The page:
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A comparison of different heat maintenance methods implemented during a simulated half-time period in professional Rugby Union players / Mark Russell, Reuben Tucker, Christian J. Cook, Thibault Giroud, Liam Kilduff

Journal of Science and Medicine in Sport, Volume: 21, Issue: 3, Pages: 327 - 332

Swansea University Author: Liam Kilduff

Abstract

ObjectivesIn thermoneutral conditions, half-time is associated with reductions in body temperature that acutely impair performance. This laboratory-based study compared active, passive, and combined methods of half-time heat maintenance.DesignRandomised, counterbalanced, cross-overMethodsAfter a sta...

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Published in: Journal of Science and Medicine in Sport
ISSN: 1440-2440
Published: Elsevier BV 2018
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URI: https://cronfa.swan.ac.uk/Record/cronfa34115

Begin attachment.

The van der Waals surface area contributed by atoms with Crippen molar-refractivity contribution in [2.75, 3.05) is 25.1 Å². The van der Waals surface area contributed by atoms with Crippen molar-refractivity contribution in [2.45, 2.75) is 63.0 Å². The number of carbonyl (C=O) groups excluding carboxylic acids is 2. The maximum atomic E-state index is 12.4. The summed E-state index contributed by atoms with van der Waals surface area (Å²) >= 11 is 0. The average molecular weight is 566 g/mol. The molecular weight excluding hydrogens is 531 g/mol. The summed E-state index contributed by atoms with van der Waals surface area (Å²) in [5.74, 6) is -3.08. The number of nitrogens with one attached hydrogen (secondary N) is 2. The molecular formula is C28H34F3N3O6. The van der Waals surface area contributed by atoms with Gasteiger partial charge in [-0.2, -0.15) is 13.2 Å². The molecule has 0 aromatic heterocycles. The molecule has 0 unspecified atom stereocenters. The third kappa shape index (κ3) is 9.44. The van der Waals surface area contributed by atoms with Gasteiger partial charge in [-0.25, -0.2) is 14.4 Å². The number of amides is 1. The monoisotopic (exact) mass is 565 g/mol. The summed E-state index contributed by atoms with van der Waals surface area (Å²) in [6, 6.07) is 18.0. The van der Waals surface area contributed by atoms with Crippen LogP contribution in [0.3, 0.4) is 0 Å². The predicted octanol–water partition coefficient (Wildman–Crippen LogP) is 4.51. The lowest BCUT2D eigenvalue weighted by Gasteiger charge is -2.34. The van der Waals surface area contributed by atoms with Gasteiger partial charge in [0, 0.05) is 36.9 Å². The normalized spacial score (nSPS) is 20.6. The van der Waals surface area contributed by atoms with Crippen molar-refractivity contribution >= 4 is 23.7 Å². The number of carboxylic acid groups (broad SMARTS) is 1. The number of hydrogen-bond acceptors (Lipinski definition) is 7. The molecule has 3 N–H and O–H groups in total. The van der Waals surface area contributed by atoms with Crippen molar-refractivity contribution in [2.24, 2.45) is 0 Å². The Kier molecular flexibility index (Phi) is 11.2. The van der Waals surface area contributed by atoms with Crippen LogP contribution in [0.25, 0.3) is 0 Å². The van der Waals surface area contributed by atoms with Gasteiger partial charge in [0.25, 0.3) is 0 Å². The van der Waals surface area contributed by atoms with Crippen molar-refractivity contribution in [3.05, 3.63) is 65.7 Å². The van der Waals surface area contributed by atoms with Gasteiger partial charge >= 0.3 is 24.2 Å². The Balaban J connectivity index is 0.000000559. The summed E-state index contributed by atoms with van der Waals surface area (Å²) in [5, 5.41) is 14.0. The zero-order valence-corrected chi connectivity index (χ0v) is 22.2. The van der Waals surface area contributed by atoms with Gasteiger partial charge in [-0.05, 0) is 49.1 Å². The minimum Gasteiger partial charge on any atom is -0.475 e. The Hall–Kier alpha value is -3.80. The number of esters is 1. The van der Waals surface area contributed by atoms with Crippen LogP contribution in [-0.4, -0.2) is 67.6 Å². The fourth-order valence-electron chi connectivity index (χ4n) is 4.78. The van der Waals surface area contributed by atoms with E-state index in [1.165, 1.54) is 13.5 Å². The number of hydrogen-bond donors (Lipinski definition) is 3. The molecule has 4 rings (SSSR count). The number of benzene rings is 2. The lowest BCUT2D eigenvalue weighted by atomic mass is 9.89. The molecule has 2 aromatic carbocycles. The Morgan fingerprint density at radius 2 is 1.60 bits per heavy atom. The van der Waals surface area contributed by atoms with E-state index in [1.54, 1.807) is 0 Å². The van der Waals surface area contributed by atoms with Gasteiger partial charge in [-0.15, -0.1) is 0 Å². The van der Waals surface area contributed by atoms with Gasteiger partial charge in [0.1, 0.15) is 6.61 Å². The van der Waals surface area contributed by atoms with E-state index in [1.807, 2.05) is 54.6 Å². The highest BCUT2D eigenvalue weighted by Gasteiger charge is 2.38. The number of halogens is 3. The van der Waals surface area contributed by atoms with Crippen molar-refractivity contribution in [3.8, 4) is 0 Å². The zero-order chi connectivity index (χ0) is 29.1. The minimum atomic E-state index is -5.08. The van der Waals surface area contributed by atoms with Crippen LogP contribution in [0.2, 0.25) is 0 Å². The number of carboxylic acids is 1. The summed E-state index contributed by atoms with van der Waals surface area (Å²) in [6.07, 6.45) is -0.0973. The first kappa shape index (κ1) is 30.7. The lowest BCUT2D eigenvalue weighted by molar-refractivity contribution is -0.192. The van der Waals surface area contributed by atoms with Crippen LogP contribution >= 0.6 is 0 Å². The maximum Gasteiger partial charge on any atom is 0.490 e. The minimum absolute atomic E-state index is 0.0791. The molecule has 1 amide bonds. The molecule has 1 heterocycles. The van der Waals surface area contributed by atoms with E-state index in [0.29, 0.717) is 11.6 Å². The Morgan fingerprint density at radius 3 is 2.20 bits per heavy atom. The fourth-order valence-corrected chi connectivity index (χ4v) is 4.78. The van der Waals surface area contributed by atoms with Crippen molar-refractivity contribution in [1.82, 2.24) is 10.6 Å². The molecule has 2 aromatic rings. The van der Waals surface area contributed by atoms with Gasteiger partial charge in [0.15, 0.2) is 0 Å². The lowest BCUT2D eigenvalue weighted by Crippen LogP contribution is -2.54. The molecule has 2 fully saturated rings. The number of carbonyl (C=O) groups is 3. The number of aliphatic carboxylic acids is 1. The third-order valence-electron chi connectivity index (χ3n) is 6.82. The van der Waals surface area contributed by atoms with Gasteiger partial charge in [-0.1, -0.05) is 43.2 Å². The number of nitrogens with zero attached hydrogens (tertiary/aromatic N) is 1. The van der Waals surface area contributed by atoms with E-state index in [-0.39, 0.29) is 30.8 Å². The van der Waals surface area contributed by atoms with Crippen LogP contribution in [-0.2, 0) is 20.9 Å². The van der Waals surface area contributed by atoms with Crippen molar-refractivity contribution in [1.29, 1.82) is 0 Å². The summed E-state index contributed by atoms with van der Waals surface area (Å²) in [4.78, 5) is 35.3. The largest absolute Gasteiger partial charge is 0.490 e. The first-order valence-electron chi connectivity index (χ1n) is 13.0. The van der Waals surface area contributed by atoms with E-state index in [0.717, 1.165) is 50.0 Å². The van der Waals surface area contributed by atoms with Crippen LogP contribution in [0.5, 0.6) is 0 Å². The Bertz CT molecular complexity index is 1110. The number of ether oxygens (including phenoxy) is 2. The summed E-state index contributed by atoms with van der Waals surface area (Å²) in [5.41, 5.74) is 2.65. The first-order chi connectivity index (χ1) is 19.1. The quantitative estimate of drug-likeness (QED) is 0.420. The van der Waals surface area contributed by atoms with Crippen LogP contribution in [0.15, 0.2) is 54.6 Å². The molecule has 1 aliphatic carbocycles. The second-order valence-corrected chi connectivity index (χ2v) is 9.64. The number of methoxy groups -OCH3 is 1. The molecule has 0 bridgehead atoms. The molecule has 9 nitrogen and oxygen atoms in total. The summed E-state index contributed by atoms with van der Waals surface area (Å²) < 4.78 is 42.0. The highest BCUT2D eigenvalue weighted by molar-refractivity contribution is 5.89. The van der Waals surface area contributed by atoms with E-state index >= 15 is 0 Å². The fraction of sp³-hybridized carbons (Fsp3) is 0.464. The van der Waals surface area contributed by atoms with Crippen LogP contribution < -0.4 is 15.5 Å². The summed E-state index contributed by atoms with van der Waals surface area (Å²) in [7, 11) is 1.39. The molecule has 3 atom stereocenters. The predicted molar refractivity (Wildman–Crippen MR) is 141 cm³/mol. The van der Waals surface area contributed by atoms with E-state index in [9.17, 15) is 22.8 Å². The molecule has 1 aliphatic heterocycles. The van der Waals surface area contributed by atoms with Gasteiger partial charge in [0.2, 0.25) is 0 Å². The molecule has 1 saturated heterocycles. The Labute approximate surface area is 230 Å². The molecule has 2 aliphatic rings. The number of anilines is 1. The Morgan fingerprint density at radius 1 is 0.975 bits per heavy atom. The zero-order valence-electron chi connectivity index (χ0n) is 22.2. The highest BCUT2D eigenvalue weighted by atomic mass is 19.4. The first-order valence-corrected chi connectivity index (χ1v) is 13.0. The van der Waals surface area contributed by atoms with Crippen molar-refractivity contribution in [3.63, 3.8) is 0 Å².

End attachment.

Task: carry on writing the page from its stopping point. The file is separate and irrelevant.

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fullrecord <?xml version="1.0"?><rfc1807><datestamp>2020-08-21T17:15:13.5960521</datestamp><bib-version>v2</bib-version><id>34115</id><entry>2017-06-02</entry><title>A comparison of different heat maintenance methods implemented during a simulated half-time period in professional Rugby Union players</title><swanseaauthors><author><sid>972ed9a1dda7a0de20581a0f8350be98</sid><ORCID>0000-0001-9449-2293</ORCID><firstname>Liam</firstname><surname>Kilduff</surname><name>Liam Kilduff</name><active>true</active><ethesisStudent>false</ethesisStudent></author></swanseaauthors><date>2017-06-02</date><deptcode>STSC</deptcode><abstract>ObjectivesIn thermoneutral conditions, half-time is associated with reductions in body temperature that acutely impair performance. This laboratory-based study compared active, passive, and combined methods of half-time heat maintenance.DesignRandomised, counterbalanced, cross-overMethodsAfter a standardised warm-up (WU) and 15 min of rest, professional Rugby Union players (n = 20) completed a repeated sprint test (RSSA1). Throughout a simulated half-time (temperature: 20.5 &#xB1; 0.3 &#xB0;C; humidity: 53 &#xB1; 5%), players then rested (Control) or wore a survival jacket (Passive) for 15 min, or performed a 7 min rewarm-up after either 8 min of rest (Active), or 8 min of wearing a survival jacket (Combined). A second RSSA (RSSA2) followed. Core temperature (Tcore) and peak power output (PPO; during countermovement jumps; CMJ) were measured at baseline, post-RSSA1, pre-RSSA2.ResultsAll half-time interventions attenuated reductions in Tcore (0.62 &#xB1; 0.28 &#xB0;C) observed in Control (Passive: &#x2212;0.23 &#xB1; 0.09 &#xB0;C; Active: &#x2212;0.17 &#xB1; 0.09 &#xB0;C; Combined: &#x2212;0.03 &#xB1; 0.10 &#xB0;C, all p &amp;#60; 0.001) but Combined preserved Tcore the most (p &amp;#60; 0.001). All half-time interventions attenuated the 385 &#xB1; 137 W reduction in Control PPO (Passive: &#x2212;213 &#xB1; 79 W; Active: &#x2212;83 &#xB1; 72 W; Combined: +10 &#xB1; 52 W; all p &amp;#60; 0.001); with best PPO maintenance in Combined (p &#x2264; 0.001). The fastest sprints occurred in RSSA2 in Combined (6.74 &#xB1; 0.21 s; p&amp;#60;0.001) but Passive (6.82 &#xB1; 0.04 s) and Active (6.80 &#xB1; 0.05 s) sprints were 0.4% (p = 0.011) and 0.8% (p = 0.002) quicker than Control (6.85 &#xB1; 0.04 s), respectively.ConclusionsWhile the efficacy of passive and active heat maintenance methods was supported throughout a simulated half-time, a combined approach to attenuating heat losses appeared the most beneficial for Tcore and subsequent PPO and sprint performance in professional Rugby Union players.</abstract><type>Journal Article</type><journal>Journal of Science and Medicine in Sport</journal><volume>21</volume><journalNumber>3</journalNumber><paginationStart>327</paginationStart><paginationEnd>332</paginationEnd><publisher>Elsevier BV</publisher><issnPrint>1440-2440</issnPrint><keywords>Temperature; intermittent; warm-up; rewarm-up; soccer</keywords><publishedDay>1</publishedDay><publishedMonth>3</publishedMonth><publishedYear>2018</publishedYear><publishedDate>2018-03-01</publishedDate><doi>10.1016/j.jsams.2017.06.005</doi><url>http://dx.doi.org/10.1016/j.jsams.2017.06.005</url><notes/><college>COLLEGE NANME</college><department>Sport and Exercise Sciences</department><CollegeCode>COLLEGE CODE</CollegeCode><DepartmentCode>STSC</DepartmentCode><institution>Swansea University</institution><apcterm/><lastEdited>2020-08-21T17:15:13.5960521</lastEdited><Created>2017-06-02T09:09:05.9417792</Created><path><level id="1">College of Engineering</level><level id="2">Engineering</level></path><authors><author><firstname>Mark</firstname><surname>Russell</surname><order>1</order></author><author><firstname>Reuben</firstname><surname>Tucker</surname><order>2</order></author><author><firstname>Christian J.</firstname><surname>Cook</surname><order>3</order></author><author><firstname>Thibault</firstname><surname>Giroud</surname><order>4</order></author><author><firstname>Liam</firstname><surname>Kilduff</surname><orcid>0000-0001-9449-2293</orcid><order>5</order></author></authors><documents><document><filename>0034115-09062017091825.pdf</filename><originalFilename>russell2017(2).pdf</originalFilename><uploaded>2017-06-09T09:18:25.9870000</uploaded><type>Output</type><contentLength>430550</contentLength><contentType>application/pdf</contentType><version>Accepted Manuscript</version><cronfaStatus>true</cronfaStatus><embargoDate>2018-06-08T00:00:00.0000000</embargoDate><copyrightCorrect>true</copyrightCorrect><language>eng</language></document></documents><OutputDurs/></rfc1807>